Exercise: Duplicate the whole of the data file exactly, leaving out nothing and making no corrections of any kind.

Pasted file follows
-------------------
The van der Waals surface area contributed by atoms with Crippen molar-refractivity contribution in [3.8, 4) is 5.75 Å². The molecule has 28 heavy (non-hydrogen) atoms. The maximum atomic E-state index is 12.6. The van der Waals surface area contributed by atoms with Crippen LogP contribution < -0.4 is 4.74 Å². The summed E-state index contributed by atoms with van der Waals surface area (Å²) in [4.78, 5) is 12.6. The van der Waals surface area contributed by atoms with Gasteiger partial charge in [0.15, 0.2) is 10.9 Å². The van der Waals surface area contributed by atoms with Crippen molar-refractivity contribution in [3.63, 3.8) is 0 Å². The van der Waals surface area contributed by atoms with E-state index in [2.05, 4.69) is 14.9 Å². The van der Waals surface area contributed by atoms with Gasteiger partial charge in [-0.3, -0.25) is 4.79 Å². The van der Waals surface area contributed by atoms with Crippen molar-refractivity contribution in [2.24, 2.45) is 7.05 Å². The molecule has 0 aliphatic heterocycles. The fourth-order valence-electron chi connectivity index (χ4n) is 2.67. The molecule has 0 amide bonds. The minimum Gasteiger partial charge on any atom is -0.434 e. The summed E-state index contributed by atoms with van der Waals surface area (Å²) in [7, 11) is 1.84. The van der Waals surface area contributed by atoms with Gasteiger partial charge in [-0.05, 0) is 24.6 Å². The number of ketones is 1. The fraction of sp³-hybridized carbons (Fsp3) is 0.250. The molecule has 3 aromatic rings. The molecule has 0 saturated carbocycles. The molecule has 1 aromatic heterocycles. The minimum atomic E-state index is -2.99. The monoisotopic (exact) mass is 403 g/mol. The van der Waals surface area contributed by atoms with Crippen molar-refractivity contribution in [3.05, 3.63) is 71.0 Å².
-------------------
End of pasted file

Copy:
The van der Waals surface area contributed by atoms with Crippen molar-refractivity contribution in [3.8, 4) is 5.75 Å². The molecule has 28 heavy (non-hydrogen) atoms. The maximum atomic E-state index is 12.6. The van der Waals surface area contributed by atoms with Crippen LogP contribution < -0.4 is 4.74 Å². The summed E-state index contributed by atoms with van der Waals surface area (Å²) in [4.78, 5) is 12.6. The van der Waals surface area contributed by atoms with Gasteiger partial charge in [0.15, 0.2) is 10.9 Å². The van der Waals surface area contributed by atoms with Crippen molar-refractivity contribution in [3.63, 3.8) is 0 Å². The van der Waals surface area contributed by atoms with E-state index in [2.05, 4.69) is 14.9 Å². The van der Waals surface area contributed by atoms with Gasteiger partial charge in [-0.3, -0.25) is 4.79 Å². The van der Waals surface area contributed by atoms with Crippen molar-refractivity contribution in [2.24, 2.45) is 7.05 Å². The molecule has 0 aliphatic heterocycles. The fourth-order valence-electron chi connectivity index (χ4n) is 2.67. The molecule has 0 amide bonds. The minimum Gasteiger partial charge on any atom is -0.434 e. The summed E-state index contributed by atoms with van der Waals surface area (Å²) in [7, 11) is 1.84. The van der Waals surface area contributed by atoms with Gasteiger partial charge in [-0.05, 0) is 24.6 Å². The number of ketones is 1. The fraction of sp³-hybridized carbons (Fsp3) is 0.250. The molecule has 3 aromatic rings. The molecule has 0 saturated carbocycles. The molecule has 1 aromatic heterocycles. The minimum atomic E-state index is -2.99. The monoisotopic (exact) mass is 403 g/mol. The van der Waals surface area contributed by atoms with Crippen molar-refractivity contribution in [3.05, 3.63) is 71.0 Å².